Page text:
|Meeting the kids|
For some kids, meeting a new person in their single parents life can be smooth and easy. For others, it can be traumatic and stormy. What is the best way to handle this?
If you have kids and have met someone you are serious about, you may feel its time for them to meet your kids.
How you handle this depends on the following factors among others
Before you introduce the kids to your new relationship, talk to them. Most importantly listen and let them ask questions. Give them time as they may not have questions straight away. Some kids will need some time to process the information and then will come back to you with comments and questions.
Some questions that can come up include
Talk to your partner in this current relationship and tell them about your kids including likes and dislikes. If you expect one of your kids to be somewhat hostile, let them know and ask them to ignore it for now.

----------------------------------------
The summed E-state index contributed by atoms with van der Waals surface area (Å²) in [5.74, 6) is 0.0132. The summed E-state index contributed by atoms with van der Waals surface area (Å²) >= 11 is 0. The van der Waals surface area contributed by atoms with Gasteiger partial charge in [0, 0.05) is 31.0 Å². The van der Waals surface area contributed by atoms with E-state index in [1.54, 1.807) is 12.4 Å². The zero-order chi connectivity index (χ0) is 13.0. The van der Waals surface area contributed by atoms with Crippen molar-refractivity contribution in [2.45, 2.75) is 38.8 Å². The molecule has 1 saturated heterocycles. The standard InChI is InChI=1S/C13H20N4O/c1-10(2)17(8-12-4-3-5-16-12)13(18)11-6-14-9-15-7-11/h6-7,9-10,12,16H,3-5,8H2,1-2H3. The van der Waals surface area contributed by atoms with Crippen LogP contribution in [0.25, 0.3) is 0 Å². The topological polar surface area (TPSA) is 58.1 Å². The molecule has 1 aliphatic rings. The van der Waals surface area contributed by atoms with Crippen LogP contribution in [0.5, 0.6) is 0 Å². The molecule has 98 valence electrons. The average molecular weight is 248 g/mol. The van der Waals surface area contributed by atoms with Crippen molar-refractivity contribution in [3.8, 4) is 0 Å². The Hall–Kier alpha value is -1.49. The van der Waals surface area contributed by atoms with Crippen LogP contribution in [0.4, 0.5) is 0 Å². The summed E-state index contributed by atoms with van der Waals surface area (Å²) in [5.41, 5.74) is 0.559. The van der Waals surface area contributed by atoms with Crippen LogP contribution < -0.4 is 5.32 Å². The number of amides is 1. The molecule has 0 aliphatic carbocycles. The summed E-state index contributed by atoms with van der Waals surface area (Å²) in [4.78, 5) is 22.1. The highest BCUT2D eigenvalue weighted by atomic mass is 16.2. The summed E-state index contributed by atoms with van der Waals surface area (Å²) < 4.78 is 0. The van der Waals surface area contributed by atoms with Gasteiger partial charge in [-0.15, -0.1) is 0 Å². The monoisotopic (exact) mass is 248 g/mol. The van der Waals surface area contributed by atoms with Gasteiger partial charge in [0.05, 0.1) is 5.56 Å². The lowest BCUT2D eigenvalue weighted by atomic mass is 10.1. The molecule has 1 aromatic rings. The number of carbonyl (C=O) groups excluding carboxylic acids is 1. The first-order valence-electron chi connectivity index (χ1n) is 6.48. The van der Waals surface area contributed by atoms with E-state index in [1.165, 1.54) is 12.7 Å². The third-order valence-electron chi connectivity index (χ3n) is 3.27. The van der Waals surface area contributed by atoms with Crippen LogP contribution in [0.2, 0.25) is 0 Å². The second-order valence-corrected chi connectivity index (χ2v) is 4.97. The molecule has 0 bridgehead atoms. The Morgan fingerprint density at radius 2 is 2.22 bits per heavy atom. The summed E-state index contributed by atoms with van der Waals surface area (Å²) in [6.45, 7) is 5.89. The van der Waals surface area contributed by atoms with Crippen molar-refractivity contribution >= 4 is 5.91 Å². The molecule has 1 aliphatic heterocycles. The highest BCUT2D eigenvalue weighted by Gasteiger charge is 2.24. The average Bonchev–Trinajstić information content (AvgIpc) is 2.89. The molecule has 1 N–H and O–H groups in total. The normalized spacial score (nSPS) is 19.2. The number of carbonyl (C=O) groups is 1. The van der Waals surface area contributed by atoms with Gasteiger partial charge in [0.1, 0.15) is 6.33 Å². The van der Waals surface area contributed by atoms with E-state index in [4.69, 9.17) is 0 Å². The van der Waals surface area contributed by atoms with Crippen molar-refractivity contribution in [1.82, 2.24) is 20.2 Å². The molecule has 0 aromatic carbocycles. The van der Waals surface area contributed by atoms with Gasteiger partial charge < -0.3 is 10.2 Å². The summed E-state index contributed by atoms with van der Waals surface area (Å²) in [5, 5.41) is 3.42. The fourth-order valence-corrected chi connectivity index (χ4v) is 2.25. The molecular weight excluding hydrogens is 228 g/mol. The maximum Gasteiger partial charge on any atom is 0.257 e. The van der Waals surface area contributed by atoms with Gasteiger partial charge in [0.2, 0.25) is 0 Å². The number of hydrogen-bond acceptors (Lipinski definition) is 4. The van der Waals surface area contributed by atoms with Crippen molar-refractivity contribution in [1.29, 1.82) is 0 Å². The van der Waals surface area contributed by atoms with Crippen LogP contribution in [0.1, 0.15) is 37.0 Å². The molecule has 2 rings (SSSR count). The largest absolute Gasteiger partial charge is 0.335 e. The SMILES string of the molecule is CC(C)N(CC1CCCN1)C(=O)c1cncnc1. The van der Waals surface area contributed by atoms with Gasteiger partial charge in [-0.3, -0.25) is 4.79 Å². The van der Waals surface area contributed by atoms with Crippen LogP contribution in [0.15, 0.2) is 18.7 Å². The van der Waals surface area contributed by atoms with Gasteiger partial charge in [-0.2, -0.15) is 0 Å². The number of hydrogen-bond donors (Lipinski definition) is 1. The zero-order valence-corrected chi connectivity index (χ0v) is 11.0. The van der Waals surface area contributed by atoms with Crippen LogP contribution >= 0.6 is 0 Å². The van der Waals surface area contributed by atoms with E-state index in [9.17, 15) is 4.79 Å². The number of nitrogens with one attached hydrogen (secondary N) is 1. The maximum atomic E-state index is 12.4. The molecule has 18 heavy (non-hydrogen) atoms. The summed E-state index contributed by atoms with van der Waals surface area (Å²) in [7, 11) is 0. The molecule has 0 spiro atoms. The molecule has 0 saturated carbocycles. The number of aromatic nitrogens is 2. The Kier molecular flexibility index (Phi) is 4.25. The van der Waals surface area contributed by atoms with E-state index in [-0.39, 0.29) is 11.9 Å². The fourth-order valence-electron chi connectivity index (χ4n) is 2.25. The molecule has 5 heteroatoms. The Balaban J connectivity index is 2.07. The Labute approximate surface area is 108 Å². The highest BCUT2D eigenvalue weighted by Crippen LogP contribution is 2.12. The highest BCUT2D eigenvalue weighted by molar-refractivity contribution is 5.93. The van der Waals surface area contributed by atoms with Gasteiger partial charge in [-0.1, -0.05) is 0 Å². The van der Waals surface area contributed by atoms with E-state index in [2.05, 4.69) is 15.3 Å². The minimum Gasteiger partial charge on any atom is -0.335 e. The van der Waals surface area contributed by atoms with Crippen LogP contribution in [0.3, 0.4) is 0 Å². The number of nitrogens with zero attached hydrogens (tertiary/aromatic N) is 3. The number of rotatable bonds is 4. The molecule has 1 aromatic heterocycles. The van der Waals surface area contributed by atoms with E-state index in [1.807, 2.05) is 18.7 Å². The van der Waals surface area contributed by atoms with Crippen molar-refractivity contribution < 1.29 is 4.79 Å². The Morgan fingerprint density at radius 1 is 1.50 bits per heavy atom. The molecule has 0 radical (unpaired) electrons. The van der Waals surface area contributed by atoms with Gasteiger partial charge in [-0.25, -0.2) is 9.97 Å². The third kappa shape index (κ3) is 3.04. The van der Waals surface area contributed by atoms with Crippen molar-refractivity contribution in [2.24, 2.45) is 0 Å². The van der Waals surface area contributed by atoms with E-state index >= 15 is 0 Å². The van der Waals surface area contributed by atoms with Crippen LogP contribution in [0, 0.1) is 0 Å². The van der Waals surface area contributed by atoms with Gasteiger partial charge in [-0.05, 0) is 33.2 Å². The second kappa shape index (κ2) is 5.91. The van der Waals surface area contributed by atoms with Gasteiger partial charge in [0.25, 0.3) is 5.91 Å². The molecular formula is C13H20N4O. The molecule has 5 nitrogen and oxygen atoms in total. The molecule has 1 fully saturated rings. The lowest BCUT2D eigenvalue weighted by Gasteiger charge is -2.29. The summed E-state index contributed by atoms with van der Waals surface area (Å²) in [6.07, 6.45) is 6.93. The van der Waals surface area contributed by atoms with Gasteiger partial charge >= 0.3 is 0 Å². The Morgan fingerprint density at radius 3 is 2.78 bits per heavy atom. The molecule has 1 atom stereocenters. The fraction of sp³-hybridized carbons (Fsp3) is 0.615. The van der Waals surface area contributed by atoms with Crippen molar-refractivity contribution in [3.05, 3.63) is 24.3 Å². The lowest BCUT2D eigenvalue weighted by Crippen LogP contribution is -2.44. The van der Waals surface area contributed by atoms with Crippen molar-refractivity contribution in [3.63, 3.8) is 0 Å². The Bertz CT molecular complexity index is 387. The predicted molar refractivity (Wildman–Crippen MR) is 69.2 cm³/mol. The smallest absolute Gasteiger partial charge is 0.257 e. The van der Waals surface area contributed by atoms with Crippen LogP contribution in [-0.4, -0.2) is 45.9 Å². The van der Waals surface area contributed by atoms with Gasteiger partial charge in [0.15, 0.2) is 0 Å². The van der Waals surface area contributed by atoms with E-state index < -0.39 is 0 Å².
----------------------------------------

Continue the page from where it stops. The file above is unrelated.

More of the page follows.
Where to meet?
Its often a god idea to introduce everyone at an event or outing. Somewhere the kids can go off and play when they want or kick around a ball with you and your ex for example. This relieves some of the pressure from them. Also some kids can be quite defensive about having someone new in their home and may take time to adapt.
Be prepared to field more questions once the meeting is over.
Monitor your partner's reactions to your kids and make sure they are appropriate and healthy. Be honest with yourself about their behavior and make sure to follow up on any warning signs.
My partner was very quiet around the kids
It is not unusual for your partner to be nervous and unsure around your kids especially if they don't interact with kids very much. Help them out by encouraging them and give them time to adapt.
My kids are close to their father or mother
If you have shared custody or the kids visit with their father or mother, one or more of them may see your new partner as a threat to their relationship with their other parent. Reassure them that you are not trying to replace their other parent. Some kids will not verbally express this fear so watch for any behavioral changes and proactively address them.